Merdon plays down flap over smoking bill


April 09, 2006|By LARRY CARSON

Is anything a politician does in an election year not political?

Howard County Council Chairman Christopher J. Merdon says his decision to revive the Robey administration smoking-ban bill after killing it a few months ago is an example, even if he is running for the Republican nomination for county executive.

"It's the introduction of a bill - nothing more than that," Merdon said, playing down the issue. He said he remains opposed to a smoking ban but submitted the bill because he knew County Executive James N. Robey would reintroduce it after a new Democratic member is appointed to fill the council vacancy created when David A. Rakes resigned.

Brian Harlin, county GOP chairman, backs Merdon.

"Chris is more focused on the upcoming budget and wants to get the other stuff out of the way," Harlin said. "It's an issue that's got to be faced."

But others aren't buying the no-politics claim.

"Clearly, he wouldn't be doing this if he didn't figure it would do something in his favor in the campaign for county executive," said Donald F. Norris, public policy professor at the University of Maryland, Baltimore County, and a county resident. "What that is, I can't fathom."

Democrats and health advocates were happily amazed at Merdon's sudden move, but were quick to toss the dreaded "flip-flop" accusation at the Ellicott City Republican.

"It's unbelievable," said Councilman Ken Ulman, a west Columbia Democrat also running for executive. Ulman co-sponsored the original Robey administration bill that Merdon helped kill.

If Merdon had no political motive, why rush to reintroduce a bill that would not take effect for two years, Ulman wondered.

"This is the kind of flip-flop that actually benefits people," Democratic Councilman Guy Guzzone quipped.

"Chris voted against this bill before. Now he has rushed to re- introduce it, but apparently he intends to vote against it again. It seems like a flip-flop in preparation for a flip-flop," said Tony McGuffin, chairman of the county's Democrats.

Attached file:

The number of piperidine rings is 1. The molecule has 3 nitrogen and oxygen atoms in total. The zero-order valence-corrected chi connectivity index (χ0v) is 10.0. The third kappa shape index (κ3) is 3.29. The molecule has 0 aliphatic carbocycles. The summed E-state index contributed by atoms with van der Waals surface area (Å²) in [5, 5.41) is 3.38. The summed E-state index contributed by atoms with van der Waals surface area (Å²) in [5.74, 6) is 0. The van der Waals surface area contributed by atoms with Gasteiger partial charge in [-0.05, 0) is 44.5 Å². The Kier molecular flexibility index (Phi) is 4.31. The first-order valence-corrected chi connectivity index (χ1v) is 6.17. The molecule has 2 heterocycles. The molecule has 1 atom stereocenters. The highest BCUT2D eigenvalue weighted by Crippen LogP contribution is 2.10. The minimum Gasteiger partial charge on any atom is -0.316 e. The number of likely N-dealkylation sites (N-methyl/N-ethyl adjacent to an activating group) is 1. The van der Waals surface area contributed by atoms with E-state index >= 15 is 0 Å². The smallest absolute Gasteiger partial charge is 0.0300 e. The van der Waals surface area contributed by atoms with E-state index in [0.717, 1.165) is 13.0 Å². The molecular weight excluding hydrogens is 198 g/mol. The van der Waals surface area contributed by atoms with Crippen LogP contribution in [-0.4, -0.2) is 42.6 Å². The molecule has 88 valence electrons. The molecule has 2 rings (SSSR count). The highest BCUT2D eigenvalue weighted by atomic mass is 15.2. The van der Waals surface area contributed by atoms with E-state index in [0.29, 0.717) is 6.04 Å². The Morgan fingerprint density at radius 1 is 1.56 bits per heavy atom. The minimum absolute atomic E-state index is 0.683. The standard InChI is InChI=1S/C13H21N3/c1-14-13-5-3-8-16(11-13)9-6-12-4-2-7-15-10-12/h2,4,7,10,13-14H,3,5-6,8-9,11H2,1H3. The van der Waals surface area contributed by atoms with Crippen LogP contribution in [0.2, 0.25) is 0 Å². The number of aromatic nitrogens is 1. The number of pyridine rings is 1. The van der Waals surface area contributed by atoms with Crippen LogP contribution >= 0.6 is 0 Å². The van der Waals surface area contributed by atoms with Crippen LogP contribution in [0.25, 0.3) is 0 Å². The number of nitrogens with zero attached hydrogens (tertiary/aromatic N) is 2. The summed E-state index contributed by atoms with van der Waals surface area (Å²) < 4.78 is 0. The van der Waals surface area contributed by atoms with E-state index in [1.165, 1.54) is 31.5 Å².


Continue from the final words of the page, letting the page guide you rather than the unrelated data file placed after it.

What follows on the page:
Merdon denied that, noting that his position on the smoking ban has not changed.

"I don't put my finger to the wind and make decisions on political fallout. I make decisions on what's right," he said.

Glenn E. Schneider, legislative chairman of Smoke Free Howard County, had a theory for Merdon's surprise move.

"He wasn't sure if the exec [Robey] or Ken would wait until September or October to do this," he said.

If they did, Schneider reasoned, smoking would become a campaign issue just as the public began focusing on politics. Merdon's choices then would be to vote for a Democrat-sponsored bill or vote against a popular ban, he said.

This way, Schneider said, the issue will be done and gone by fall, and Merdon can at least claim he initiated action even if he votes against the bill.

Merdon had a question for his critics on that score: If he had done nothing and the Democrats did wait until later in the year to introduce the bill, wouldn't they be playing politics, too?

Progress in legislature

Two pieces of locally approved state legislation that failed to win enactment by the full General Assembly last year have made more progress this year.

With a few days of the 2006 session left, a bill to increase the county's marriage license fee from $35 to $50 to benefit domestic violence programs was approved by the House of Delegates and the state Senate and is awaiting signature by Gov. Robert L. Ehrlich Jr.

Howard County's proposed ban on animal leghold traps has been approved by the House, and by a state Senate committee that killed the bill last year, giving sponsor Del. Neil F. Quinter hope that this year his measure will be enacted.

Making it official

Robey and his wife, Janet, have moved to their new condominium near Timbers of Troy golf course in Elkridge, making him an official resident of legislative District 13.

Robey, a Democrat and former Ellicott City resident, is running for state Senate in his new district. The seat is now held by Republican state Sen. Sandra B. Schrader, who is running for re-election.

Republicans accuse Robey of moving just to run in a district where registered Democrats outnumber Republicans, and they try to paint him as an outsider.

Robey has denied the accusation, insisting that he picked the condominium first and decided to run for the Senate later.

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